In previous schools I have worked at ESL students have been provided with support during mainstream classes, whether from the classroom teacher themselves or from ESL teachers, but support was not provided during specialist classes, such as P.E., Music, etc., and my question is, why not? Are these classes not deemed as important? And if we do not provide support for those ESL students during specialist classes, what are the consequences? The consequences are that aside from difficulty understanding the lessons, they may not be graded accurately in those classes. For example, I walked into a music teacher’s classroom one afternoon during a test. No differentiation was provided, no scaffolding of questions … all students, regardless of language background were required to sit the same exam. The music teacher wanted to test their knowledge of music, but for certain students, it became an English exam, because if they couldn’t understand the question, there was no way they were going to be able to provide the correct answer. Can the music teacher be entirely to blame for this? No. For various reasons, all too often specialist teachers are left out of ESL training sessions that are provided to mainstream teachers. The same goes for extra teaching support given to ESL students – those teachers are usually only provided in the mainstream classrooms. This is an area that needs to be addressed in education, and the mentality that these are ‘only specialist’ classes needs to shift. Music, Art, P.E. etc. are as important as mainstream classes, and at no point should we be letting students flounder in any of their classes. Lessons in all subject areas should be scaffolded to accommodate varying language needs, and grades provided in all classes should be based on knowledge in that subject area, and not just competence in English.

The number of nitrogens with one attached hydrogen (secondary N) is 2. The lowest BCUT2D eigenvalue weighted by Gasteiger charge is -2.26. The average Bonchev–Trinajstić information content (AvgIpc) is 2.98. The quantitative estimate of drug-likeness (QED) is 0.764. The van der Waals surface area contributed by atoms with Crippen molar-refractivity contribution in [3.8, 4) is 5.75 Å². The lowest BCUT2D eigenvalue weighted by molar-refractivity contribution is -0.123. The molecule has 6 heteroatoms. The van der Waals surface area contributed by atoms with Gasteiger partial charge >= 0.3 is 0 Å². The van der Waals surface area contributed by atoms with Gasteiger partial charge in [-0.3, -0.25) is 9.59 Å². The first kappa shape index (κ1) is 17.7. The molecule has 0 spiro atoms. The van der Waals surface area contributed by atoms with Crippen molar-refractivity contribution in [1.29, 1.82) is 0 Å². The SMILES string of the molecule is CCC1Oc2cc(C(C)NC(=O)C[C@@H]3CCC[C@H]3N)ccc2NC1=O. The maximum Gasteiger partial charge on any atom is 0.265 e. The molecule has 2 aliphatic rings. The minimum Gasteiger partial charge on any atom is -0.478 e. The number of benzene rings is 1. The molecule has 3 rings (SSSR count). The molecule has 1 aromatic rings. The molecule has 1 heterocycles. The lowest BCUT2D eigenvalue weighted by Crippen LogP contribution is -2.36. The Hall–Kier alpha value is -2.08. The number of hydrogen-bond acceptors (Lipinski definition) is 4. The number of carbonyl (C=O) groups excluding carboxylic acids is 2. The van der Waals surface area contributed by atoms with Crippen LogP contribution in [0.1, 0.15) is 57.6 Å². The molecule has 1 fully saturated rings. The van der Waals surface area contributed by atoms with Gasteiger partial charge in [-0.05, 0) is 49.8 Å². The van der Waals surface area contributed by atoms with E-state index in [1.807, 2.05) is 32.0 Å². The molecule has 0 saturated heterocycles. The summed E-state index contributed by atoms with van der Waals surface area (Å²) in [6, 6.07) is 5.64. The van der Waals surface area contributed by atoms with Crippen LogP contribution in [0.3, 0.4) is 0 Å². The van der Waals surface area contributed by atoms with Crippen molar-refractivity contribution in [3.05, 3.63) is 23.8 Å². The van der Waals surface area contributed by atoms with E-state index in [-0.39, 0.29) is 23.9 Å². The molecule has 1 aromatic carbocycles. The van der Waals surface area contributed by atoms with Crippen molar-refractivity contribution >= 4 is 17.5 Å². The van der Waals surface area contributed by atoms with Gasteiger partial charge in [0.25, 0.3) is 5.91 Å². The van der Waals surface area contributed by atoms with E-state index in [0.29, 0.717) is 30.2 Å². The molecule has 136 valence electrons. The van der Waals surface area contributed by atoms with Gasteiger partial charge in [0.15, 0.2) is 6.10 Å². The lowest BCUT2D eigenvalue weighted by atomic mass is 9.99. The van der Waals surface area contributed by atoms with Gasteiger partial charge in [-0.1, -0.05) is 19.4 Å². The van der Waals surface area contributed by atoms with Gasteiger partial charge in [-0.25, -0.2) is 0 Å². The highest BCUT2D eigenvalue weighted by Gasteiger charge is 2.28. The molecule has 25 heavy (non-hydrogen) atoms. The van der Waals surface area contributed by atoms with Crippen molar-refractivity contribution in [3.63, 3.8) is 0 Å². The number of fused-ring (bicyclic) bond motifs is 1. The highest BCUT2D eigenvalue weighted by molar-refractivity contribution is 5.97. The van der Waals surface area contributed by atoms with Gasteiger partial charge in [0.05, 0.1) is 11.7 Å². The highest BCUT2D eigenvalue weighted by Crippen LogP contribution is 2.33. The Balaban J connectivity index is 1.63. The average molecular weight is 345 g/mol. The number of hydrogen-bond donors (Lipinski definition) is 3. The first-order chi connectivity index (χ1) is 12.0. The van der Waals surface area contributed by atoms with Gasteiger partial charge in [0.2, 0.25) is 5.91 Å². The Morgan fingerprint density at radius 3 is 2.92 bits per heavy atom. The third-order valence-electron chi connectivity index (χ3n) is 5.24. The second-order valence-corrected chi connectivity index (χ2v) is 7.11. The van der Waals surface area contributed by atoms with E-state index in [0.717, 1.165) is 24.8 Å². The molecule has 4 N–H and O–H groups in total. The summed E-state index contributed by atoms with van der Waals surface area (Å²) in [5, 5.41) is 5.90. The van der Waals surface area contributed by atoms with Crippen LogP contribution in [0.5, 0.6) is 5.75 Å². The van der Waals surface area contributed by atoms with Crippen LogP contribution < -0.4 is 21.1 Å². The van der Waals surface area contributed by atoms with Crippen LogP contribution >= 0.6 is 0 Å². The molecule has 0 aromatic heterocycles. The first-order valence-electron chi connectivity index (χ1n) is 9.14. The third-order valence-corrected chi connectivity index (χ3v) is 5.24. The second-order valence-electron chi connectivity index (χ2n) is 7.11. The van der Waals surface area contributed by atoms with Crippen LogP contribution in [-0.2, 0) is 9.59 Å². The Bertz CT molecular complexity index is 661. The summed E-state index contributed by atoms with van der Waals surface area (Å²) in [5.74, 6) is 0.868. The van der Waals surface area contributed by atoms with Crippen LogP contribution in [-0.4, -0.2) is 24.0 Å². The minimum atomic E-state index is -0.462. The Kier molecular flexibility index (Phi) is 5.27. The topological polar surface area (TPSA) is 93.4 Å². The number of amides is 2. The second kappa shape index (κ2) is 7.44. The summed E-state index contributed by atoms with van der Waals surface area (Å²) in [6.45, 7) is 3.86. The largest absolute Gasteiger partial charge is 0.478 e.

The solution to this? Simply ensure specialists at your school are included in any language-related training, and are provided some level of support from the ESL teachers. Each teacher at your school is equally important, and a cohesive, supported staff is the most powerful educational tool you have.
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